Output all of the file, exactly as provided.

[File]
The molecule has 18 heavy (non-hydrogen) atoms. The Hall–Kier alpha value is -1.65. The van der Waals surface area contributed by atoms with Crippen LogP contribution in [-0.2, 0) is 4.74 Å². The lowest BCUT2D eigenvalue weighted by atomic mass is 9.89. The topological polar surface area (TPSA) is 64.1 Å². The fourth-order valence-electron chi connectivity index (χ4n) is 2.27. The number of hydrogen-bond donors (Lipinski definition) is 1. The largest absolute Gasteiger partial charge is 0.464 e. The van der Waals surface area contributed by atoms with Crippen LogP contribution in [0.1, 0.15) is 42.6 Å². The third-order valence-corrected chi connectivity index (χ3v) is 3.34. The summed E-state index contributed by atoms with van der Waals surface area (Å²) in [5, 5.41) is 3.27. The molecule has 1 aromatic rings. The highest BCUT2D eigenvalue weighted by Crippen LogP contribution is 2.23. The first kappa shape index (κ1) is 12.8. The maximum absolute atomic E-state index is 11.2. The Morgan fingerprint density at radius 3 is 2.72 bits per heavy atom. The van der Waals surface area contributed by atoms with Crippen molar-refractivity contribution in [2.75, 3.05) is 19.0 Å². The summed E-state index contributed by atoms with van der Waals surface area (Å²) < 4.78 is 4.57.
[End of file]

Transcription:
The molecule has 18 heavy (non-hydrogen) atoms. The Hall–Kier alpha value is -1.65. The van der Waals surface area contributed by atoms with Crippen LogP contribution in [-0.2, 0) is 4.74 Å². The lowest BCUT2D eigenvalue weighted by atomic mass is 9.89. The topological polar surface area (TPSA) is 64.1 Å². The fourth-order valence-electron chi connectivity index (χ4n) is 2.27. The number of hydrogen-bond donors (Lipinski definition) is 1. The largest absolute Gasteiger partial charge is 0.464 e. The van der Waals surface area contributed by atoms with Crippen LogP contribution in [0.1, 0.15) is 42.6 Å². The third-order valence-corrected chi connectivity index (χ3v) is 3.34. The summed E-state index contributed by atoms with van der Waals surface area (Å²) in [5, 5.41) is 3.27. The molecule has 1 aromatic rings. The highest BCUT2D eigenvalue weighted by Crippen LogP contribution is 2.23. The first kappa shape index (κ1) is 12.8. The maximum absolute atomic E-state index is 11.2. The Morgan fingerprint density at radius 3 is 2.72 bits per heavy atom. The van der Waals surface area contributed by atoms with Crippen molar-refractivity contribution in [2.75, 3.05) is 19.0 Å². The summed E-state index contributed by atoms with van der Waals surface area (Å²) < 4.78 is 4.57.